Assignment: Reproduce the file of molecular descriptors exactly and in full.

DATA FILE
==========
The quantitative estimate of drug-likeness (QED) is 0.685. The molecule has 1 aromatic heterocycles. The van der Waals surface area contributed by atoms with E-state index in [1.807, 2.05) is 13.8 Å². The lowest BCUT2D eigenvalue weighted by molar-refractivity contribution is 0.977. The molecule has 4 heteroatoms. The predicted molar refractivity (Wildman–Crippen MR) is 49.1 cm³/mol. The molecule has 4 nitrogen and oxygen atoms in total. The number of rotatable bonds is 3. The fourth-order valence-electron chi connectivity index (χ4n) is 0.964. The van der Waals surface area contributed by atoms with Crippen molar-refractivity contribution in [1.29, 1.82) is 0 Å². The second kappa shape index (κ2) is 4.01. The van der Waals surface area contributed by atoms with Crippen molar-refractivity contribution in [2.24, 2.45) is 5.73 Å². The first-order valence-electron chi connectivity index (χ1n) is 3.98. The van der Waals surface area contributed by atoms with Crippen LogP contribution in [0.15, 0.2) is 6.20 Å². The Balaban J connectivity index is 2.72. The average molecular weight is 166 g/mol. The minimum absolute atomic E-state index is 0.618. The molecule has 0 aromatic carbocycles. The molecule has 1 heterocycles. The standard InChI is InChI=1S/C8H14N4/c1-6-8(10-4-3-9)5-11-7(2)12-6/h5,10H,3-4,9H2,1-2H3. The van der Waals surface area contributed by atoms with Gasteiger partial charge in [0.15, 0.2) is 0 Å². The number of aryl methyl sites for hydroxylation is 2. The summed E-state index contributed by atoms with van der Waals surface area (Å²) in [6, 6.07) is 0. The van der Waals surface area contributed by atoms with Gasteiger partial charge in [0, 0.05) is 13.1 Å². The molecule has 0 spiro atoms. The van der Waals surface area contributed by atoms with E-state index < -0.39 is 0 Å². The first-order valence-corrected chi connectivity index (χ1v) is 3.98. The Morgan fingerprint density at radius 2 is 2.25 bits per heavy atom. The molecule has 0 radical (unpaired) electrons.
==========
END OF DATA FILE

The quantitative estimate of drug-likeness (QED) is 0.685. The molecule has 1 aromatic heterocycles. The van der Waals surface area contributed by atoms with E-state index in [1.807, 2.05) is 13.8 Å². The lowest BCUT2D eigenvalue weighted by molar-refractivity contribution is 0.977. The molecule has 4 heteroatoms. The predicted molar refractivity (Wildman–Crippen MR) is 49.1 cm³/mol. The molecule has 4 nitrogen and oxygen atoms in total. The number of rotatable bonds is 3. The fourth-order valence-electron chi connectivity index (χ4n) is 0.964. The van der Waals surface area contributed by atoms with Crippen molar-refractivity contribution in [1.29, 1.82) is 0 Å². The second kappa shape index (κ2) is 4.01. The van der Waals surface area contributed by atoms with Crippen molar-refractivity contribution in [2.24, 2.45) is 5.73 Å². The first-order valence-electron chi connectivity index (χ1n) is 3.98. The van der Waals surface area contributed by atoms with Crippen LogP contribution in [0.15, 0.2) is 6.20 Å². The Balaban J connectivity index is 2.72. The average molecular weight is 166 g/mol. The minimum absolute atomic E-state index is 0.618. The molecule has 0 aromatic carbocycles. The molecule has 1 heterocycles. The standard InChI is InChI=1S/C8H14N4/c1-6-8(10-4-3-9)5-11-7(2)12-6/h5,10H,3-4,9H2,1-2H3. The van der Waals surface area contributed by atoms with Gasteiger partial charge in [0.15, 0.2) is 0 Å². The number of aryl methyl sites for hydroxylation is 2. The summed E-state index contributed by atoms with van der Waals surface area (Å²) in [6, 6.07) is 0. The van der Waals surface area contributed by atoms with Gasteiger partial charge in [0, 0.05) is 13.1 Å². The molecule has 0 spiro atoms. The van der Waals surface area contributed by atoms with E-state index < -0.39 is 0 Å². The first-order valence-corrected chi connectivity index (χ1v) is 3.98. The Morgan fingerprint density at radius 2 is 2.25 bits per heavy atom. The molecule has 0 radical (unpaired) electrons.